Q & A with Area Timber Buyer Mark Morgan

Growing Our People: Q & A with Mark Morgan, Tilhill Forestry Area Timber Buyer in the Southern region.


What is your job role within Tilhill Forestry?

I am an Area Timber Buyer for Wales. My main role is ensuring we have enough timber bought for the Newbridge Mill.

I manage quotas with the harvesting managers and provide support to the contract managers as and when I’m needed.

My responsibilities include maintaining a high standard of health and safety, ensuring environmental compliance and credit control on accounts with third party mills, updating and reporting to Regional Manager, Iwan Williams as my line manager and Steve Price as the area timber buyer for a Newbridge and Southampton Mill.  


Tell us about your typical day?

One of the aspects of being an Area Timber Buyer is that there is not a typical day, some weeks can alter from day to day.

The first part of the day is usefully done with my trusted companion Jimmy (the dog). This is the part which most Harvesting Managers and Area Timber Buyers enjoy because it’s where we’re most comfortable out in the woods!

A typical day could be:


  • Download the maps and details for a possible work site.
  • Drive to site, walk and measure the standing crop (mensuration).
  • Evaluate the quality of the crop.
  • Note down any possible safety or environmental issues that would need addressing and return to the office to start putting together a costing/valuation.
  • Once back in the office I convert the mensuration. I like to then calculate the working rate and haulage rates.
  • I then work out the breakout of the timber into logs, bars, fencing and chipwood, which then gives us an overall draft costing.

However, the work is so varied that another day can be spent in the office for the complete day catching up on admin and sorting reports. I also need to be out and about with the harvesting managers or contract managers either assessing sites or trying to come up with solutions for operational issues which have arisen.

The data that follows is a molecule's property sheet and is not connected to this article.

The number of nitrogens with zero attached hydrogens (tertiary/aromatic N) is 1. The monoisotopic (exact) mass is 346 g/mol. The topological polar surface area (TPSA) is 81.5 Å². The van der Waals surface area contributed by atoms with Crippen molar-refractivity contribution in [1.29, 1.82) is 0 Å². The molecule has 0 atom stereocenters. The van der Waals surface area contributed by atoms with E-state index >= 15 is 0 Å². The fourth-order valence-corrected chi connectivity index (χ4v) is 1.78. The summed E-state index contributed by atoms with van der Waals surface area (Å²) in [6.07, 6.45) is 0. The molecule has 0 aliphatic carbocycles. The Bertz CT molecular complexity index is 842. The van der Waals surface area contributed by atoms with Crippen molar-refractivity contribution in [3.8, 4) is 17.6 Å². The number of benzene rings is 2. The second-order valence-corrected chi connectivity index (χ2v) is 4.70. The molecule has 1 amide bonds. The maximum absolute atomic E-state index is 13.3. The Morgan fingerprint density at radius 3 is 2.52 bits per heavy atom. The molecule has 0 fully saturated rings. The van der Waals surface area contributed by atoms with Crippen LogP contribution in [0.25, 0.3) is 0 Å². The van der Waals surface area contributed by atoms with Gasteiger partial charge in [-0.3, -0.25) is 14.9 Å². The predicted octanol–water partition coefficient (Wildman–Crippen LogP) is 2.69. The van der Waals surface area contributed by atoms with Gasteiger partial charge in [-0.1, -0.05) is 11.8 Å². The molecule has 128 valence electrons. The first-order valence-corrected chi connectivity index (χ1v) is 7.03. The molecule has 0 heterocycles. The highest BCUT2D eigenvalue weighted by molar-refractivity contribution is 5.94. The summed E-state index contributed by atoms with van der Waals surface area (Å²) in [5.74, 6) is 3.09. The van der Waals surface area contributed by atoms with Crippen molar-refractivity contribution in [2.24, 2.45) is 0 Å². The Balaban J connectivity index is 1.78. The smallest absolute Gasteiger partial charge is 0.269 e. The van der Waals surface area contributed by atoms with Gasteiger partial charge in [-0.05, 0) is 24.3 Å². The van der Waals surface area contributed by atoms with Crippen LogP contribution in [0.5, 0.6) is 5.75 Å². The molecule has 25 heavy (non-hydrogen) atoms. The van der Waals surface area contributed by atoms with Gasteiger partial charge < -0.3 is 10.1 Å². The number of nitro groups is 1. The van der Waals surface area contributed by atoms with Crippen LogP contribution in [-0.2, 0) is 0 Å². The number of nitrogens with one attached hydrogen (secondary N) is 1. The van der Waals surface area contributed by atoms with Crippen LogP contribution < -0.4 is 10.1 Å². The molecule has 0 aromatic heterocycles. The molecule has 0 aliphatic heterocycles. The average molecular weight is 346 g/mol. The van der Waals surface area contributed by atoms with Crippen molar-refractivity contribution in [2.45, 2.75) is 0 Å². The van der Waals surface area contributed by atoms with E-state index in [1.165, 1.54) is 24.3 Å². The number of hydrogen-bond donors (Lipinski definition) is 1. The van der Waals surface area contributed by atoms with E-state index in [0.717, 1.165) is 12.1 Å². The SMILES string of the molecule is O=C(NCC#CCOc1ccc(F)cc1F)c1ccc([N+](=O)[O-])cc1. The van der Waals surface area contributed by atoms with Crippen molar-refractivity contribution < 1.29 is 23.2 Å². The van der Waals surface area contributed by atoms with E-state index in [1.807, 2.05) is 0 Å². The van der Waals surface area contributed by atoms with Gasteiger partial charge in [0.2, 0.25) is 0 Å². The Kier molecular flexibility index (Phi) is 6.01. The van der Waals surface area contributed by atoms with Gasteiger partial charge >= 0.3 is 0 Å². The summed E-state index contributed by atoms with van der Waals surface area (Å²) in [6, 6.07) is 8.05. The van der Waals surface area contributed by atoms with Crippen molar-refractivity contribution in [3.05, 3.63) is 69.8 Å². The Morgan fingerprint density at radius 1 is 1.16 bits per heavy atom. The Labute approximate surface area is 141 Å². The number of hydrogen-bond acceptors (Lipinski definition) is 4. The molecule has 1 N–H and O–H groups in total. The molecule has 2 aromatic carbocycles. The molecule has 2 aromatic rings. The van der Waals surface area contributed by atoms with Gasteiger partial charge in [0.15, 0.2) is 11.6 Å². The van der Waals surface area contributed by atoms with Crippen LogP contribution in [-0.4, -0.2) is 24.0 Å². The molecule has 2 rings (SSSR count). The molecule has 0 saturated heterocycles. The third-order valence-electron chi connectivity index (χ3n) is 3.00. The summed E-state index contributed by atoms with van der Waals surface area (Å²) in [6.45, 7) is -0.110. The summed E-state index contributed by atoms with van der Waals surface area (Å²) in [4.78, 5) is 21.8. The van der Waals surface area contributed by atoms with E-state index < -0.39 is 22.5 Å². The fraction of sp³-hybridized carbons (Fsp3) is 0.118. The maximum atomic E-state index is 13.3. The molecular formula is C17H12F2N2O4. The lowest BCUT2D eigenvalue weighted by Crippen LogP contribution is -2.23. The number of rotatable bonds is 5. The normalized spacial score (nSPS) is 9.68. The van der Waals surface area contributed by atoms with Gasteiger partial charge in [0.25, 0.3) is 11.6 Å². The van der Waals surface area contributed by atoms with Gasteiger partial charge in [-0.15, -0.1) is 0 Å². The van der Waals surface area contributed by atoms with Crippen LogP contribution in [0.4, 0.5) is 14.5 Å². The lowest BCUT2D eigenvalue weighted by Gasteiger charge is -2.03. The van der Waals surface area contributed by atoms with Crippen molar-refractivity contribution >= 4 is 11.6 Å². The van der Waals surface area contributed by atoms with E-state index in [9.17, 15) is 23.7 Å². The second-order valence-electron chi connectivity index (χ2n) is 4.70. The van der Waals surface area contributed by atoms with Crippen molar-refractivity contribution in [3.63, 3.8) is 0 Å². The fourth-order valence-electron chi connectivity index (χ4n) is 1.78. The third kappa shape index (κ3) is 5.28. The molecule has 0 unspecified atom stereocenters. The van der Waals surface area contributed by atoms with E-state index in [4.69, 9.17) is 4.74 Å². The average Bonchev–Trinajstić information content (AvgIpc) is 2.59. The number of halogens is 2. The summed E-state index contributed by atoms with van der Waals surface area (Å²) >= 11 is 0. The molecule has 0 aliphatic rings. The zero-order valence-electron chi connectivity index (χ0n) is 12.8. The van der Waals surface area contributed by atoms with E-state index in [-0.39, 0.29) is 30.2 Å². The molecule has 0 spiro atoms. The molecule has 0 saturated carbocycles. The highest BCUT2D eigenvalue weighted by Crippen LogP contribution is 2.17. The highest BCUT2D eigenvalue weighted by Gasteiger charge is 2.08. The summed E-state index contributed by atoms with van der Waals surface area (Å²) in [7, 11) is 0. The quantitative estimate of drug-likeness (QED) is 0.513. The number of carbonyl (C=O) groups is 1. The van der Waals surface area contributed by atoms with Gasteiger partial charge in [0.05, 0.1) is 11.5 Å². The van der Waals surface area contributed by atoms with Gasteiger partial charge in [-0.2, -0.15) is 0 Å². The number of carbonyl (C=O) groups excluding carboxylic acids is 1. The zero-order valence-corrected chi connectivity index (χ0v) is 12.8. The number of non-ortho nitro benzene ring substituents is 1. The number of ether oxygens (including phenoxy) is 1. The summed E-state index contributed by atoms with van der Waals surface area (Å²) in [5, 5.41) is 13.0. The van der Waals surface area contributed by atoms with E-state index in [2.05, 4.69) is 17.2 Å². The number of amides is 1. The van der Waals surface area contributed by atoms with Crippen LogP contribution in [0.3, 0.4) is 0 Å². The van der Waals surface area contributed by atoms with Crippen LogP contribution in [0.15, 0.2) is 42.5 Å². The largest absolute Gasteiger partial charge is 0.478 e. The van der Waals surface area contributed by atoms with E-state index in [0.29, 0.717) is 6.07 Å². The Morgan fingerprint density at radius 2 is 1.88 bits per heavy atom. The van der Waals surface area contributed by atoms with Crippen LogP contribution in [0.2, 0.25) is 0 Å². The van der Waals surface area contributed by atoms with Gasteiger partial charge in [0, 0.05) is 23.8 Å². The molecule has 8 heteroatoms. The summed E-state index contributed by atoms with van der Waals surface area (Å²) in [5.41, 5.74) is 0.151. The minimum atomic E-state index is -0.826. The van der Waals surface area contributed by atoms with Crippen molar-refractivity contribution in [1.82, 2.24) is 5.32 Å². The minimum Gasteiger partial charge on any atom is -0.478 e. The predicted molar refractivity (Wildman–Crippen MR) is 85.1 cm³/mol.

Visiting third party customers or timber suppliers to keep them updated with supplies or operations for harvesting is also a key factor in this job role.


How did you get into harvesting?

My Dad started a harvesting business in 1971 with two horses and worked with all the variations of BSW Timber until 2009.

I joined the family business on the 1st of September 1996 after 5 years as an agriculture engineer.

I took on all the maintenance of the machinery and became skilled in different roles as a chainsaw operator, skyline operator, harvester operator and forwarder operator gaining a wide variety of operational experience.

I had the opportunity to apply for a contract supervisors role with Tilhill Forestry in the summer of 2008 and joined the company on the 4th of August that year.

I was a supervisor/contracts manager until being promoted in 2012 to a harvesting manager. I was then promoted to an Area Timber Buyer in 2018.


What do you like and not like about working in this industry?

I like working in the outdoors and being out in the woodlands in different areas but it can be very challenging.

My least favourite part is… admin.


Why did you decide to work for Tilhill Forestry?

The family business had a long affiliation with the company and I got on very well with the Harvesting Manager at the time.


What do you like most about the Company?

Tilhill had the foresight to take me on based on my extensive experience rather than just looking for someone with a degree. They have given me a lot of support to get me to where I am today.

They are also very flexible as well as helping me feel supported.


How do you feel Tilhill Forestry contributes to its employees’ professional development?

Tilhill invest time and money in its employees and now we’re part of the BSW group there’s more opportunities to progress within the group.


What sort of changes are occurring in your occupation?

Since we’ve been bought by BSW I’ve had the opportunity to get closer to Newbridge Sawmill enabling me to learn more about the processing of the logs as a result.

The regulations surrounding Health & Safety and the environment are constantly changing and this is always high on the Company agenda.

The market is also changing and evolving faster than I’ve ever seen during my time so far with Tilhill Forestry.


How does a person progress in your field?

Work hard and be willing to chase anything from small parcels to large, contribute in meetings and don’t be afraid to ask questions, there is no such thing as a stupid question apart from the one you ask twice.


What is your advice to anyone wishing to pursue timber harvesting as a career?

An understanding that it’s not a 9 to 5 job. Contractors and hauliers are busy people needing to get the job done, they call a spade a spade and you have to be prepared for that.